Agadugume

Sitting on Papua’s high plateau at 8700ft, Agadugume is one of the highest airstrips on the New Guinea island. At that sort of altitude, even the mighty Pilatus PC-6 starts to notice a performance drop-off, most notably on the departure. It’s worth reading my article on density altitude to understand why high altitude airstrips are of such concern before going into the specifics of Agadugume.

Final approach into Agadugume, Papua

Runway statistics

Orientation: 05/23
Length: 400m usable
Elevation: 8700ft
Slope: 0%
Surface: compacted dirt/stones with short grass

Pilatus PC-6 unloading in Agadugume, Papua

Pilot notes

Papua’s high plateau is just that, a fairly flat expanse of land, nestled to east of Ilaga and surrounded by even higher mountain ridges. Because of this, the weather around Agadugume usually allows flight operations from early morning, late into the afternoon. It’s best not to arrive too early as low lying ground fog can often cover the entire high plateau until 8am local time. Later in the morning and through into the afternoon, the winds can pick up a bit but not to the extent to prevent a safe landing. Due to the fact the airstrip is approachable from either direction, you can always land into the wind, abet usually with a bit of a crosswind component.

Mound at the start of Agadugume airstrip, Papua
Garmin G950 showing 8700ft on the ground in Agadugume, Papua

The main thing to look out for at Agadugume is the departure. The Pilatus AFM (Aircraft Flight Manual) only specifies performance figures for up to 6000ft, above that and you’re on your own with regards to how much runway you’ll use for take-off and landing. Those performance figures are also designed around the maximum weight of 2800kg which of course you are almost never at when departing a mountain airstrip, having dropped off your load; the most you’ll usually have are a few passengers.

In reality, with only 400m of usable runway available, even the Porter can’t take-off at maximum take-off weight from Agadugume. And if you are operating there later in the day, the outside air temperature gets up to ISA+22C which is also over the AFM’s performance figures which only go up to ISA+20C. So, all this adds up to operating the aircraft based on experiences; both your own and other fellow pilots.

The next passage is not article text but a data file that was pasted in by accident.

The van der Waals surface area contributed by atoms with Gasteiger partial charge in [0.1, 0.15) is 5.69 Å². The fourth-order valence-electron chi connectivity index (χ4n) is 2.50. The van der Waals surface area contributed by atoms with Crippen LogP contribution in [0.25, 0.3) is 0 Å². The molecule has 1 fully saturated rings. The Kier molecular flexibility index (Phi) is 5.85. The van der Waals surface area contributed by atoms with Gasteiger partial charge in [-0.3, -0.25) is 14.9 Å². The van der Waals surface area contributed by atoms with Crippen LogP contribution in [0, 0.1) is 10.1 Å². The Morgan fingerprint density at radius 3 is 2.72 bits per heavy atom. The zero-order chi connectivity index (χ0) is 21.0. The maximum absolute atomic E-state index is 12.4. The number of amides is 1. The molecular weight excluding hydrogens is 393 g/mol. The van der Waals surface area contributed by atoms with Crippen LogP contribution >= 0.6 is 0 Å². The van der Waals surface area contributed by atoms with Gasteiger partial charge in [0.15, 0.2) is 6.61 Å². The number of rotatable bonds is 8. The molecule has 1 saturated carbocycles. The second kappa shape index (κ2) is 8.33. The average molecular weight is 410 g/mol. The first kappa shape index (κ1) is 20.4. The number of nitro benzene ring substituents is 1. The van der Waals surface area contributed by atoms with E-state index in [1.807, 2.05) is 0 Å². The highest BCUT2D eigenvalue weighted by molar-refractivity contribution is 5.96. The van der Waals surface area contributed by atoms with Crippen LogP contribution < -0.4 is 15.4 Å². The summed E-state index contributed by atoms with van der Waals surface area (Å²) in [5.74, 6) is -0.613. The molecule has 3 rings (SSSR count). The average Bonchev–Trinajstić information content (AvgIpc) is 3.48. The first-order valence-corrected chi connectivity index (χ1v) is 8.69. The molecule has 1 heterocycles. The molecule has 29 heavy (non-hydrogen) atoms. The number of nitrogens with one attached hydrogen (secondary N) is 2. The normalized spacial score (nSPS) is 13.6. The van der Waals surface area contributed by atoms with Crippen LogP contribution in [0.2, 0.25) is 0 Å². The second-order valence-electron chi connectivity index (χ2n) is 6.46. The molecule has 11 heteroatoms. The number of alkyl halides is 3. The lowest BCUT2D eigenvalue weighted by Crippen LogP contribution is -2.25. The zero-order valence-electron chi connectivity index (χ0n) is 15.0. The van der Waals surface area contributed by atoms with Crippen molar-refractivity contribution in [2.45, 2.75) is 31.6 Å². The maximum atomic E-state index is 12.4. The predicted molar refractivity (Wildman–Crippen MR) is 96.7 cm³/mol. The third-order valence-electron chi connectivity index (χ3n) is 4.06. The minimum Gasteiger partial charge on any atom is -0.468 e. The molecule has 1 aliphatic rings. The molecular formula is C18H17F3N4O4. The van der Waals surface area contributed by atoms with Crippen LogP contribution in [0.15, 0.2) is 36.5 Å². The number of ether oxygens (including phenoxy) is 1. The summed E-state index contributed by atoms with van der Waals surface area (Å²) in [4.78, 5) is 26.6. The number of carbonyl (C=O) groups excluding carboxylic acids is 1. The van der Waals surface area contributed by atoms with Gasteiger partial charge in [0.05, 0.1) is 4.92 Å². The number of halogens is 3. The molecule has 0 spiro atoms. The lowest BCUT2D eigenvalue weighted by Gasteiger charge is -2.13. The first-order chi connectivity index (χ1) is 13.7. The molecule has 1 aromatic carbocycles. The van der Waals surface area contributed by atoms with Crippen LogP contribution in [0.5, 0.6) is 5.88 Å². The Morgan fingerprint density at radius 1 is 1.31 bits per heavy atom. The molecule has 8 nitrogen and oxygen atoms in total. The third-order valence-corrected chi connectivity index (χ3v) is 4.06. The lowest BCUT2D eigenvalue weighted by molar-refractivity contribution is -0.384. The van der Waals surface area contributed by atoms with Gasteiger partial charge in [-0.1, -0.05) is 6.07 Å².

Five to six passengers are about the most I’ll happily take out of Agadugume with a standard fuel load to get back to Timika with reserves. You really notice the performance drop off when accelerating down the airstrip on departure. Usually when you advance the power lever in the PC-6, there’s a distinct shove in the back follow by decent acceleration allowing you to raise the tailwheel shortly afterwards and then climb out. From Agadugume there’s none of that, just a gentle acceleration towards the not very far away looking end of the runway.

The climb-out in both directions is free from any obstructions, so there’s nothing to be concerned with there other than the cloud build-ups on the ridges you need to clear before you’re out onto the southern flatlands before descending back towards Timika.

Footbridge in Agadugume, Papua

Everything written in this article are opinions of the author and should not be taken as sole reference for attempting a flight into or out of the aforementioned airstrip.

Matt Dearden

Matt Dearden

English born professional pilot, writer, blogger and columnist. Currently flying the Pilatus PC-6 Turbo Porter in Papua, Indonesia.

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